ST. LUKE’S GOSPEL an interesting insight into the character of St Peter. We read there that, meeting the disciples – who had spent a fruitless night fishing – the Lord Jesus encouraged them to throw their nets in again. “Simon answered, ‘Master, we’ve worked hard all night and haven’t caught anything. But because you say so, I will let down the nets.’
“When they had done so, they caught such a large number of fish that their nets began to break. … When Simon Peter saw this, he fell at Jesus’ knees and said, ‘Go away from me, Lord; I am a sinful man!’ For he and all his companions were astonished at the catch of fish they had taken” (Luke 5:5-9).
Simon had encountered something he did not understand and judged – rightly, as it happened – that it must have been an experience of God’s power. His first reaction was to shrink away from this holy man Jesus. He felt deeply inadequate before the holy; he didn’t belong in Jesus’ company and felt that he would be consumed by this contact for which he was so unprepared.
The Fear of God
This sense of utter inadequacy before the Lord is what the Scriptures call “the fear of God.” “Fear of God” is a phrase we hear repeatedly in our Liturgy. In the Great Litany the deacon invites us: “For this holy house and for those who enter it with faith, reverence, and the fear of God, let us pray to the Lord.” The phrase is repeated when the deacon invites us to receive Communion: “Approach in the fear of God with faith and with love.” We are the ones who have entered “this holy house” and are invited to the Lord’s Table. Do we do so with the fear of God? And just what kind of fear is it?
The English author C.S. Lewis wrote that fear of God is not like fear of a wild animal. It is not terror that God is out to get us. Nor is it panic that we will be punished once God catches sight of us, like a schoolmaster looking for the culprit who is disturbing the class. The fear of God, which is praised as a virtue in both Old and New Testaments, is rather the sense of our inadequacy before God that destroys any false sense of self-confidence or self-righteousness we may have once we glimpse the truly holy.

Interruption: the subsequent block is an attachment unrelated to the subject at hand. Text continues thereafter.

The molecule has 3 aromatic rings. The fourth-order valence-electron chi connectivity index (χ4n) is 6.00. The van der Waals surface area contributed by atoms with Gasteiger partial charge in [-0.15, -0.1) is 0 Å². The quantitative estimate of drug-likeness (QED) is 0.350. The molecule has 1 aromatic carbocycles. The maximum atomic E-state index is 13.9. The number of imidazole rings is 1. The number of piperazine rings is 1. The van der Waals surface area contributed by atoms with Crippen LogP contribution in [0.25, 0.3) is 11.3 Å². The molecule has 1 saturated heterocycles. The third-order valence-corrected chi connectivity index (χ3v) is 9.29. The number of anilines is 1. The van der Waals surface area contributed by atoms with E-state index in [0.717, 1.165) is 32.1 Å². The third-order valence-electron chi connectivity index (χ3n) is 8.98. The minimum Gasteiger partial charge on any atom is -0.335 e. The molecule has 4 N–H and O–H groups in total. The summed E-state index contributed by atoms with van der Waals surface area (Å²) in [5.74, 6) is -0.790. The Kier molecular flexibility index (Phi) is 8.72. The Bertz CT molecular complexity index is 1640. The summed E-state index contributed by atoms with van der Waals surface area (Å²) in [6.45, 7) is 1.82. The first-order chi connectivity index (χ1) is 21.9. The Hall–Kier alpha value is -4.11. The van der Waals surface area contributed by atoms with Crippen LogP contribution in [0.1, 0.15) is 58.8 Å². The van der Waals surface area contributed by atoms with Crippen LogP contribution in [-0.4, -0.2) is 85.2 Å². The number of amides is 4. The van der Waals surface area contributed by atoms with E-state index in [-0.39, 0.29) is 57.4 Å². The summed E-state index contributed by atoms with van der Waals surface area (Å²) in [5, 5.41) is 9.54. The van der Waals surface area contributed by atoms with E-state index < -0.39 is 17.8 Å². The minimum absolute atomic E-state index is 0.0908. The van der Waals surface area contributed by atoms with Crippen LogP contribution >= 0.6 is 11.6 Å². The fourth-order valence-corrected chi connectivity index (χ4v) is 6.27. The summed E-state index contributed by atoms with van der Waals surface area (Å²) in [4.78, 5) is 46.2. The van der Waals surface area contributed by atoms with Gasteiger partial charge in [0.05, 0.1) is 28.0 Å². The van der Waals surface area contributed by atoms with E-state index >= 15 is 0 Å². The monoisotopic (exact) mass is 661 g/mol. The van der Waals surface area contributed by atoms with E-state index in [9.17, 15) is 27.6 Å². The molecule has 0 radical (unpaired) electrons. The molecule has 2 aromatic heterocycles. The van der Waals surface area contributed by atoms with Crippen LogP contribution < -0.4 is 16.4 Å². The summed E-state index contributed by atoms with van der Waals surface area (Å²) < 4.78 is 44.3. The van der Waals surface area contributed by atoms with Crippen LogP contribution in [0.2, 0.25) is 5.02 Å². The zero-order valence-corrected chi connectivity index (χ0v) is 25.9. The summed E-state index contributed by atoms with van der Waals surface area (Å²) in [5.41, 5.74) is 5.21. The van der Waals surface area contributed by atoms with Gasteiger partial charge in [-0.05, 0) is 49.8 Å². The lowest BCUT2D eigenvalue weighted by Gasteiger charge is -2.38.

St Peter, like many of the first disciples of the Lord Jesus, was a sincerely observant Jew. He kept the Law as best he could, observed the Sabbath and the holy days and the rest; but Peter sensed the difference between these “icons of holiness” (if we can invent such a term) and the real thing (the Lord Jesus).
Many of us were raised in the Church and grew up amid its “icons of holiness.” We may have learned the “right answers” expounded in the catechism. We may have learned prayers, practices, principles of morality and the meaning of many elements of our Church’s life but never truly experienced the presence of God. If so, we may find it difficult to appreciate the concept of the “fear of God.” But we then run the risk of believing that we understand God because we know when and how we are to fast or what the Church teaches on this or that matter. But a relationship with God is more than a matter of ritual or doctrine or anything we may feel we possess. As we read in the Sermon on the Mount, “Many will say to me on that day, ‘Lord, Lord, did we not prophesy in your name and in your name drive out demons and in your name perform many miracles?’ Then I will tell them plainly, ‘I never knew you. Away from me, you evildoers!’” (Matthew 7:22-23).